As the sun rises over the water, the silhouettes of the decoys begin to take shape, contrasted with the muted pinks and blues in the sky. Huddled in a brush-covered blind, we impatiently wait for the first birds of the morning, hearing their calls long before we can see them. The birds have been flying consistently, and with greater numbers each day. Even though the temperature is close to freezing this morning, enthusiasm is still running rampant. [[endteaser]]
There's nothing quite like the sight or sound of hundreds of geese as they fill the sky on their way south. There are also few things as satisfying as when they start to descend into the trap of expertly placed decoys. The resounding shots signifying the finality of the purpose of the hunt and the hope that this is only the mere beginning of an awesome day in the great outdoors.
While many hunters look to Kansas for the more popular deer and pheasant hunting seasons, make no mistake that Kansas is a waterfowl state. As part of the Central Flyway migration route, Kansas offers incredible opportunities for waterfowl hunting. In fact, an earlier post (which you can read here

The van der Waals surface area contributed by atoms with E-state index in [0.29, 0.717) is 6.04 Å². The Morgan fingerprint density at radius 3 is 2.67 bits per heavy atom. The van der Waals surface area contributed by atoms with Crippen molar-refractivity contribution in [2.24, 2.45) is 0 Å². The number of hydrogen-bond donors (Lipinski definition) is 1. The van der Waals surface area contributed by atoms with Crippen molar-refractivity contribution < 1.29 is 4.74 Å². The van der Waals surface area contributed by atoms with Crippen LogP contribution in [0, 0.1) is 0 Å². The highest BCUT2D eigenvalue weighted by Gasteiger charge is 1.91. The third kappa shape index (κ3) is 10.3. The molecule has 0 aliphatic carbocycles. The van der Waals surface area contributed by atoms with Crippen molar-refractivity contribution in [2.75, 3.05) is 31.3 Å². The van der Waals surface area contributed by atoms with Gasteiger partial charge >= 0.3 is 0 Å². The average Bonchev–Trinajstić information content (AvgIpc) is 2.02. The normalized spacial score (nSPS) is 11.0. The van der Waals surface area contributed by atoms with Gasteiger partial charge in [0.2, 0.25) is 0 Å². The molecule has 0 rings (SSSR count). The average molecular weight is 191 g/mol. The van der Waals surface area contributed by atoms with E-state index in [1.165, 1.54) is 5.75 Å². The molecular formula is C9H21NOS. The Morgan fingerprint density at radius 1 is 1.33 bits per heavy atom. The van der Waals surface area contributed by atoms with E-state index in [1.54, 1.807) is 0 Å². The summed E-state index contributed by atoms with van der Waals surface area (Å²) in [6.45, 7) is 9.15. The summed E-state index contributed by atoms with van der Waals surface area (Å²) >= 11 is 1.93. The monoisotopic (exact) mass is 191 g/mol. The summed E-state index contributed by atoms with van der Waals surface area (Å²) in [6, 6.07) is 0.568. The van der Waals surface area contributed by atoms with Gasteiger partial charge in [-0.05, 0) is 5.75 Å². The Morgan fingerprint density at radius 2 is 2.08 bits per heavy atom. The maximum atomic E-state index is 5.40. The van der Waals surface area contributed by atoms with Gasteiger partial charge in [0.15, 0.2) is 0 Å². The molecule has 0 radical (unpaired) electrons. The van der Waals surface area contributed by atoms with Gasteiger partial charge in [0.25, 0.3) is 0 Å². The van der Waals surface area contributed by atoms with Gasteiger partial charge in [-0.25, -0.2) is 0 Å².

) is completely dedicated to the various waterfowl that migrate through Kansas.
Many of the waterfowl seasons start in the fall, but most run through the first of the year ending in January or February. An ideal winter activity for the entire family, it provides a chance to get out of the house and an opportunity to learn about the great outdoors. Due to the migratory nature of waterfowl, the hunting seasons are regulated by the federal government, so when hunting be sure to comply to both the federal and state regulations.
Photos courtesy of Adam Young and Rooney of First Light Gear.
Elizabeth Peterson is a lifetime resident of Kansas, an avid outdoorswoman, and a new mom. She spends her free time in the great outdoors, hunting and fishing, and writing about her life and passions on her personal blog DeerPassion. You can also find her on Twitter, @DeerPassion.